Flying over Antarctica’s Pine Island Glacier in a DC-8 research plane, scientists participating in NASA’s IceBridge mission made a startling discovery on October 14, 2011: a massive crack running about 29 kilometers (18 miles) across the glacier’s floating tongue. The rift was 80 meters (260 feet) wide on average, and 50 to 60 meters (165 to 195 feet) deep. It marks the moment of creation for a new iceberg that should eventually span about 880 square kilometers (340 square miles) once it breaks loose from the glacier.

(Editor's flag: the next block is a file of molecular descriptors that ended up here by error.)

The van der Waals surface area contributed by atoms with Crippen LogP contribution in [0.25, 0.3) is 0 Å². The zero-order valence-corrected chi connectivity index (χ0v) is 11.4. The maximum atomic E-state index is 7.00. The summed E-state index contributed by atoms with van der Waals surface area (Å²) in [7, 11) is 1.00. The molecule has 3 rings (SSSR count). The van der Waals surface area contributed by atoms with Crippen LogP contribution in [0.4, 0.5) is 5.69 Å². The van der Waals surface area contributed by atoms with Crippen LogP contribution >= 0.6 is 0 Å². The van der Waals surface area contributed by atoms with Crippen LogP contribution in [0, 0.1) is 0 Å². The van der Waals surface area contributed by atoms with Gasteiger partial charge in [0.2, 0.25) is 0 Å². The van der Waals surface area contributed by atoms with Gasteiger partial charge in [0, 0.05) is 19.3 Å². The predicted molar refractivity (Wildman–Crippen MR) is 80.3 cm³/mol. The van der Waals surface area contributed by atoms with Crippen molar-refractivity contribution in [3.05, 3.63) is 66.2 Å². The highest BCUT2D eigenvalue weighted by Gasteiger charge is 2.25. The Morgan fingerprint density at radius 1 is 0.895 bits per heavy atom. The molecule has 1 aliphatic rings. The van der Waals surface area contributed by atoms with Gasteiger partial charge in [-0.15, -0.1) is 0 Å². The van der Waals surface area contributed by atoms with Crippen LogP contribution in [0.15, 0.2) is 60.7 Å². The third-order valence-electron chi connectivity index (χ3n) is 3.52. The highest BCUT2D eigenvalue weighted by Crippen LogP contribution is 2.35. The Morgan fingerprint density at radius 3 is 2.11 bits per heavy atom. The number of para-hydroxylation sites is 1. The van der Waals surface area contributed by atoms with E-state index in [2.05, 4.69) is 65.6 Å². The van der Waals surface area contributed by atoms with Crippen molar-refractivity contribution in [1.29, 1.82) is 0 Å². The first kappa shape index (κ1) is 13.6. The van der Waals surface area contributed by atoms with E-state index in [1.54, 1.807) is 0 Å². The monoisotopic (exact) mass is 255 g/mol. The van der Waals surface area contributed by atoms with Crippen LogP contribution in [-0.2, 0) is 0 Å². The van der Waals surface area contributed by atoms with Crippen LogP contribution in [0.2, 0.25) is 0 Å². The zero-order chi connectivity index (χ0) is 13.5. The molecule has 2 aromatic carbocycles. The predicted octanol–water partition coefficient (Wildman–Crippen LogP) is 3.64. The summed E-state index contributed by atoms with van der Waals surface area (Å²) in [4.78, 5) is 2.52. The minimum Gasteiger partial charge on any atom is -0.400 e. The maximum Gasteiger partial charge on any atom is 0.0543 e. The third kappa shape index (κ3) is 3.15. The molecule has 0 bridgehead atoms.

… As a primary outlet for the West Antarctic Ice Sheet, the Pine Island Glacier is one of the largest sources of uncertainty in global sea level rise projections.

NASA Earth Observatory, “Birth of an Iceberg,” 3 November 2011


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